Feb 23, 2014

Misadventures at the Chinese Airport

When I mentioned my adventure at the Chinese airport in a brief paragraph, I got several messages asking what had happened. Pull up a seat and grab your coffee - this is going to be a tale.

The cheapest flight from Japan to Thailand, without 30+ hours of layover, was with China Southern Airlines. There was one stopover in the city of Guangzhou both ways.

As soon as we landed in Guangzhou, we didn't like it. It was so polluted that the entire sky and grounds were in a gray-yellow haze. We later learned its one of the major manufacturing hubs of the country. We had to walk outside to get to the terminal. In that time, Olivia blew her nose and black stuff came out, and I developed a persistent cough that would stay with me for the rest of the vacation.

Our layover was 4 hours long in a wide departure hallway with the customary souvenir and coffee shops. It was a very small area with a "smoking room" (a half-flight of steps where you can smoke with no barrier to the rest of the hall) and a pharmacy selling "adult toys" (why???). We had no money for food, but thankfully had all brought along different snacks to share.

Olivia is a great cook, and had made us rice balls. As we're sitting in the hallway, we're cracking jokes and I dropped some of the rice from my meal. When I was told to pick it up, I said, "No, it's FREEDOM RICE!" Mr. C and Olivia just about died laughing, and it was the quote of the vacation! Then I really put my foot in my mouth and said, "I'd better eat it, there are starving children in.... oh." I was really hoping the lemon-faced woman at the departures counter couldn't understand me.

Then we went to Thailand and had wonderful, amazing adventures, forgetting all about our experience in China. Then came time to go through Guangzhou again on our way home. This time the layover was 8 hours long. I thought this was perfect because we would arrive at midnight and leave at 8am, so we could just sleep in the departure hall.

As we're going through the security at arrivals, they say the airport is "closed" and we can't be permitted beyond this point. We are like, what do you mean the airport is closed? She tells us that China Southern Airlines will provide a hotel for us to sleep the night, and as such we must apply for temporary Chinese visas to enter the country to get to the hotel.

I am not happy about this. I do not want to enter the country. If the airport is this bad, I didn't want to imagine what lay beyond it. But we had no choice.

After waiting in long lines, being herded around to a different side of the airport, and joined by other people who had been told to follow the same procedure, it was close to 1:30 until they finally said we would go through immigration and take a provided bus to the hotel. As Olivia, Mr. C, and I go through the immigration counter, they take our passports and won't return them to us!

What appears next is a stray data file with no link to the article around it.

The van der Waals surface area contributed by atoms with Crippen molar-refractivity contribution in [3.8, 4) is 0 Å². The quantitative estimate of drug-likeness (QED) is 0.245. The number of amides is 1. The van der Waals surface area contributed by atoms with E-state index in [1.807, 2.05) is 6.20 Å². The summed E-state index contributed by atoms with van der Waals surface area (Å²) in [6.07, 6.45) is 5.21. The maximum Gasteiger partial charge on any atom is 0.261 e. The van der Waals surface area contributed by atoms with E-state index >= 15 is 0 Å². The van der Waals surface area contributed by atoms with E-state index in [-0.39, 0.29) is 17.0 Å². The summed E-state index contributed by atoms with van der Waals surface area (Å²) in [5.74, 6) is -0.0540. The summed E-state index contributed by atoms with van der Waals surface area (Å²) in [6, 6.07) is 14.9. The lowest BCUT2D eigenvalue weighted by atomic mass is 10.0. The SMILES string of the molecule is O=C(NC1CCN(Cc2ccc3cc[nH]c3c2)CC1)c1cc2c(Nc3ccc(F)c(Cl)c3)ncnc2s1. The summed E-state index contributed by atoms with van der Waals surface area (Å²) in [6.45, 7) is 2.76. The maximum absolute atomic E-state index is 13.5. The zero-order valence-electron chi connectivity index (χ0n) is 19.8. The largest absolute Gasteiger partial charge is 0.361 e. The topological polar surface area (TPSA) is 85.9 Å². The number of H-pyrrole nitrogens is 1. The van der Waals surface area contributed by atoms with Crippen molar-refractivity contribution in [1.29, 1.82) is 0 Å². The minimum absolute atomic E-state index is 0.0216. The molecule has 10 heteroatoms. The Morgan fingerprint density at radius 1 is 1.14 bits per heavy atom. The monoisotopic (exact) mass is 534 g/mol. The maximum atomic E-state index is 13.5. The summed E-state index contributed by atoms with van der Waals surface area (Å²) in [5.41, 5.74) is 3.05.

At this point I'm freaking out. I'm beyond the barrier, technically "on Chinese soil," and the authorities have taken our passports! I must say Olivia and Mr. C were much more calm about this, while I was really angry and stressed out. No one would tell us what was going on.

Two ladies stood by us, ready to take everyone to the bus. A Russian woman goes through, and they hand her back her passport. Another couple goes through, and they hand her back their passports. Then the two ladies are like, "Okay, let's go to the bus!" They wanted us to leave the airport without any money or identification! We were adamant: "Give us our passports!"

Turns out they took our passports to run them through every single security network known to man. When they were finished, and found no reason to imprison us, a Chinese security official from an adjoining room comes up to the counter and gives the immigration officer back our passports in plastic ziploc bags. As if our American democracy was contagious.

We're take our passports back and go to get on the bus. We wait and wait at the glass doors until one arrives. The name of the hotel on the window and the one literally across the street is the same, so we think we're just going to get a short drive over the driveway. Oh, no. We get a 45-minute ride speeding down the long highway roads, out into a city we don't know anything about and a country we can't speak two words of the language in.

When we finally pull off into the parking lot of a high rise hotel, we shuffle inside, are given the keys to our room, and make our way to the fluffiest, cloud-like beds I've ever slept in (the silver lining of this whole ordeal). Just before going to sleep, Olivia tried to get on Facebook on the hotel's wireless and was confused why it wouldn't come up. "Facebook isn't working. Is something... oh. It's China."

We had to get up at 5 in order to get back to the airport again, so our sleep was brief. Waiting in the lobby the next morning (aka a few hours later) the staff passed a disgusting breakfast of sour baby tomatoes, a boxed drink of rice in grey water, and an unrecognizable side dish. We couldn't eat it.

A few minutes later we're driving back to the airport. We checked in through security without a problem, and boarded the plane that would take us away from this heavily polluted nightmare and back home to Japan. Suffice it to say, I don't have any interest in going back to Guangzhou!


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